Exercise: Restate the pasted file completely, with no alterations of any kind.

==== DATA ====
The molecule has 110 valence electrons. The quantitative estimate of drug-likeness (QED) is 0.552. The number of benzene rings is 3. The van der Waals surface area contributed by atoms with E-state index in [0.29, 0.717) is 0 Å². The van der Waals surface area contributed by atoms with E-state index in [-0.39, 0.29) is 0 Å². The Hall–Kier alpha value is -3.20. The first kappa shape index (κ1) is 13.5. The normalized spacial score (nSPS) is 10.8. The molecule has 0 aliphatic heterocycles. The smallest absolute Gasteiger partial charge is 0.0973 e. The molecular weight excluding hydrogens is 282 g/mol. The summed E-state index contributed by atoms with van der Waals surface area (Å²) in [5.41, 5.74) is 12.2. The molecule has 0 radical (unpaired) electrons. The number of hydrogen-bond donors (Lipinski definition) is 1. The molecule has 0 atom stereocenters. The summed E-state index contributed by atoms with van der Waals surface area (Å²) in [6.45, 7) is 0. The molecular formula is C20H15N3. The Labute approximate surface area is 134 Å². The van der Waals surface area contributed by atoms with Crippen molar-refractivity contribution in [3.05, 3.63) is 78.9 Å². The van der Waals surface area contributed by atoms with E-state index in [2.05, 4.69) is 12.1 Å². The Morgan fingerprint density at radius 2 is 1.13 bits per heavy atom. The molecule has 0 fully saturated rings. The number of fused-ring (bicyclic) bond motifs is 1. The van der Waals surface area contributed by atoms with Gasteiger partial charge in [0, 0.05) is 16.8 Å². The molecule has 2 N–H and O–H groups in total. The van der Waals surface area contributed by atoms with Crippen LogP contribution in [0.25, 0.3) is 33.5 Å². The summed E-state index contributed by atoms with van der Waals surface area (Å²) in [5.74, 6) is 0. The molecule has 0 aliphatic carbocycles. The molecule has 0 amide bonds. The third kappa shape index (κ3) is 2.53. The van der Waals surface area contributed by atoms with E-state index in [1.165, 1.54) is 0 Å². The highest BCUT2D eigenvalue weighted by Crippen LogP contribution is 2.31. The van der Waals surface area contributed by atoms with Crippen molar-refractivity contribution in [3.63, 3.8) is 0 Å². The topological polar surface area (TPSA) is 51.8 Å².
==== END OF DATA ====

The molecule has 110 valence electrons. The quantitative estimate of drug-likeness (QED) is 0.552. The number of benzene rings is 3. The van der Waals surface area contributed by atoms with E-state index in [0.29, 0.717) is 0 Å². The van der Waals surface area contributed by atoms with E-state index in [-0.39, 0.29) is 0 Å². The Hall–Kier alpha value is -3.20. The first kappa shape index (κ1) is 13.5. The normalized spacial score (nSPS) is 10.8. The molecule has 0 aliphatic heterocycles. The smallest absolute Gasteiger partial charge is 0.0973 e. The molecular weight excluding hydrogens is 282 g/mol. The summed E-state index contributed by atoms with van der Waals surface area (Å²) in [5.41, 5.74) is 12.2. The molecule has 0 radical (unpaired) electrons. The number of hydrogen-bond donors (Lipinski definition) is 1. The molecule has 0 atom stereocenters. The summed E-state index contributed by atoms with van der Waals surface area (Å²) in [6.45, 7) is 0. The molecular formula is C20H15N3. The Labute approximate surface area is 134 Å². The van der Waals surface area contributed by atoms with Crippen molar-refractivity contribution in [3.05, 3.63) is 78.9 Å². The van der Waals surface area contributed by atoms with E-state index in [2.05, 4.69) is 12.1 Å². The Morgan fingerprint density at radius 2 is 1.13 bits per heavy atom. The molecule has 0 fully saturated rings. The number of fused-ring (bicyclic) bond motifs is 1. The van der Waals surface area contributed by atoms with Gasteiger partial charge in [0, 0.05) is 16.8 Å². The molecule has 2 N–H and O–H groups in total. The van der Waals surface area contributed by atoms with Crippen LogP contribution in [0.25, 0.3) is 33.5 Å². The summed E-state index contributed by atoms with van der Waals surface area (Å²) in [5.74, 6) is 0. The molecule has 0 aliphatic carbocycles. The molecule has 0 amide bonds. The third kappa shape index (κ3) is 2.53. The van der Waals surface area contributed by atoms with E-state index in [1.165, 1.54) is 0 Å². The highest BCUT2D eigenvalue weighted by Crippen LogP contribution is 2.31. The van der Waals surface area contributed by atoms with Crippen molar-refractivity contribution in [3.63, 3.8) is 0 Å². The topological polar surface area (TPSA) is 51.8 Å².